Rodney Crowell - Triage
A compelling and beautiful record from start-to-finish, Rodney Crowell continues to push the boundaries of Americana country music as it exists right now. He offers the kind of wisdom that can only come from someone who has been world-weary and beaten down, but who has managed to find some light anyway in a bold and brazen album that will seriously haunt you long after the disc has stopped spinning. In many respects, TRIAGE is a collection of ‘love’ songs; not the kind of love songs as delivered by the likes of Barbra Streisand, Michael Ball or Michael Buble. These are bitter, hard-hitting, honest love songs for healing all that is wrong in the world, with meaningful stanzas created to allow each listener to discern what they will. Ultimately, TRIAGE comes across as an album that provides assurance and solace in these difficult times, just like the doctors and nurses in a hospital triage department.
Rodney and producer Dan Knobler began work on these recordings at the end of 2019 with a full band in the studio. Over the next couple of months they had completed seven tracks, then Covid-19 struck. Unable to work in the studio, they took to remote recording, bringing different musicians to the mix. Rodney re-wrote some of the songs already completed, to mirror the changing environment. He also created new songs, all designed to fit the overall theme of universal love in these difficult times of political unrest, greed-inspired selfishness and hatred, un-precented worldwide poverty—even in affluent western democracies—and a general breakdown of humanity.
As Rodney often does in his music, he cannily creates a sonic space between the notes where listeners can enter where they will, and his lyrics in the songs live between ambiguity, uncertainty and hope. Among the musicians featured are such skilled players as Steuart Smith, John Leventhal, Joe Robinson (guitar), Jerry Roe, Greg Morrow (drums), John Jarvis (piano), Larry Klein and Lex Price (bass), Jen Gunderman, Michael Rhodes, Kai Welch, Catherine Marx (keyboards), Rory Hoffman (harmonica) and Eamon McLoughlin and David Henry (strings) with background vocals provided by Wendy Moten, Ruth Moody, John Paul White and Tanya Hancheroff. The album begins with the pleading Don’t Leave Me Now. Gentle acoustic guitar and a confessional vocal intro turns into a hard-driving number with the familiar theme of passion, betrayal and regret … the heartfelt hook hits a universal sweet spot, flush with an anthemic grandeur. The title song delivers a strong message about the power of love, empathy and compassion. The music here is passionate and sincere and features some excellent lyrics. Hoffman’s harmonica sets the tone for the folksy One Little Bird with a chorus that will reverberate for days after. A song that radiates with lyrical brilliance and a musical genius, capturing the hope and light that lie within the ragged ambiguities of life.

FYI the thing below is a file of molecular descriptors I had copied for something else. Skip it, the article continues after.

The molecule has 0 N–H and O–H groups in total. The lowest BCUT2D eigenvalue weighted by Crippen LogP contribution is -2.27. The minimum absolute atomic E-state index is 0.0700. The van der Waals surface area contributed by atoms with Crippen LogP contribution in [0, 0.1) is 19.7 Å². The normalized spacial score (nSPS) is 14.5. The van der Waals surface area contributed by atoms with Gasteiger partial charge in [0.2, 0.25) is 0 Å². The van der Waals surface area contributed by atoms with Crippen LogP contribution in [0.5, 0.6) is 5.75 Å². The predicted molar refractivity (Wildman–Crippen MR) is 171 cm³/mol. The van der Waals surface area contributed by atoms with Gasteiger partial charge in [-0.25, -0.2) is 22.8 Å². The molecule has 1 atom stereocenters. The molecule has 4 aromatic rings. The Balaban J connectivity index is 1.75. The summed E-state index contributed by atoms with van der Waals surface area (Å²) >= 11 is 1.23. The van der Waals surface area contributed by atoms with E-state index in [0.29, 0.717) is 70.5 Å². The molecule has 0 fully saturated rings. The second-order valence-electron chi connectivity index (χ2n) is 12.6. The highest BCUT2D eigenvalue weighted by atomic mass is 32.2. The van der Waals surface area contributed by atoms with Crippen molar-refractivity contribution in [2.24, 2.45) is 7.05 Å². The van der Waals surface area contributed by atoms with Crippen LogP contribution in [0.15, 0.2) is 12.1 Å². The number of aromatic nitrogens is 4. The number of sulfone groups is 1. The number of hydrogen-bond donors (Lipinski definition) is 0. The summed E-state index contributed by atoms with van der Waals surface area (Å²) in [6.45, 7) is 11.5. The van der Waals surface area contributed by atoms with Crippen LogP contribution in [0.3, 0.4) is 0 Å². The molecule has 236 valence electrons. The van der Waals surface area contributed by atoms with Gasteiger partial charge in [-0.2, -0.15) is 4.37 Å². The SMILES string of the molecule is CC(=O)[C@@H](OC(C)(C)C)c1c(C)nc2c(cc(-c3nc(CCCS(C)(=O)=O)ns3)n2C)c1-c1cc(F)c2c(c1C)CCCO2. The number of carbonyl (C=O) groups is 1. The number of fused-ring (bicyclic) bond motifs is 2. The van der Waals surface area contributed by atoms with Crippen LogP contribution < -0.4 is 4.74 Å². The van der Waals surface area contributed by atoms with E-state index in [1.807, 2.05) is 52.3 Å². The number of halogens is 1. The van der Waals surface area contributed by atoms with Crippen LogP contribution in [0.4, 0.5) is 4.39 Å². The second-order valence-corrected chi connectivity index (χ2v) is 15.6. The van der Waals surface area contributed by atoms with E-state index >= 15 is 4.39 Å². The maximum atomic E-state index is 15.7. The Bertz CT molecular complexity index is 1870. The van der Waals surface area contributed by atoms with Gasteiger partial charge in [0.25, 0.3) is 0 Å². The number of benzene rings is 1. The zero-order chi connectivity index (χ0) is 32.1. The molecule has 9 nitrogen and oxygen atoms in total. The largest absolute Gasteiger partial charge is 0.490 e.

During the pandemic social media was flooded with messages that when it was all over things needed to change, rather than a return to ‘normal.’ Rodney joins that rallying call with Something Has To Change. Sonically atmospheric, forcefully written, the song certainly lives up to its title. Given its simple truths, it remains that much more affecting as a result, with powerful lyrics that stick up for the dispossessed, the flawed, the have-nots and the misunderstood and puts the boot into the greed culture. He re-enforces his passion for universal love with the anthemic I’m All About Love. Sharing his support for all factions of humanity with a disregard for religious, cultural, wealth or pigment differences, all packaged in an irresistible musical arrangement.
Notably then, with This Body Isn’t All There Is To Who I Am, the album’s closing song, he offers an apologetic ode to all he’s accomplished thus far, and wishers that maybe he could have done some things differently. Though he’s clearly reflecting on his own circumstance, he’s also offering some astute advice to anyone who also feels that they’ve been the beneficiaries of a life well lived. It’s an inspiring end to an album that shares no shortage of personal thoughts and is all the more engaging as a result. With this album Rodney Crowell shines as a beacon of warm and quirky outsiderdom in a rising tide of cookie-cutter Nashville Americana. All that take the time to really listen, will definitely find themselves enriched.